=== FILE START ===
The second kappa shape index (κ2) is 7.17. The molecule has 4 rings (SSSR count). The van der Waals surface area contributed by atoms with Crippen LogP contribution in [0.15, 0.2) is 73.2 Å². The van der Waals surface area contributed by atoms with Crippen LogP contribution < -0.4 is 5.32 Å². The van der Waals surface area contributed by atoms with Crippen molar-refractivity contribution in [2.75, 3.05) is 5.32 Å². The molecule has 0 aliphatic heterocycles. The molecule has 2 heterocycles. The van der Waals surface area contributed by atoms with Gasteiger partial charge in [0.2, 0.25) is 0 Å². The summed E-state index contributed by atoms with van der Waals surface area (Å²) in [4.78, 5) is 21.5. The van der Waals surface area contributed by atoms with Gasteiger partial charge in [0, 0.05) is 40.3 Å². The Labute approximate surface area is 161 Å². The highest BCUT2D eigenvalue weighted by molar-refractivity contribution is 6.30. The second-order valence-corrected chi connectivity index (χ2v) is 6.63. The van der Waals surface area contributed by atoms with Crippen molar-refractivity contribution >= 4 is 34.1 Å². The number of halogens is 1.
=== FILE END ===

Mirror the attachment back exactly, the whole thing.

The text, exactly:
The second kappa shape index (κ2) is 7.17. The molecule has 4 rings (SSSR count). The van der Waals surface area contributed by atoms with Crippen LogP contribution in [0.15, 0.2) is 73.2 Å². The van der Waals surface area contributed by atoms with Crippen LogP contribution < -0.4 is 5.32 Å². The van der Waals surface area contributed by atoms with Crippen molar-refractivity contribution in [2.75, 3.05) is 5.32 Å². The molecule has 0 aliphatic heterocycles. The molecule has 2 heterocycles. The van der Waals surface area contributed by atoms with Gasteiger partial charge in [0.2, 0.25) is 0 Å². The summed E-state index contributed by atoms with van der Waals surface area (Å²) in [4.78, 5) is 21.5. The van der Waals surface area contributed by atoms with Gasteiger partial charge in [0, 0.05) is 40.3 Å². The Labute approximate surface area is 161 Å². The highest BCUT2D eigenvalue weighted by molar-refractivity contribution is 6.30. The second-order valence-corrected chi connectivity index (χ2v) is 6.63. The van der Waals surface area contributed by atoms with Crippen molar-refractivity contribution >= 4 is 34.1 Å². The number of halogens is 1.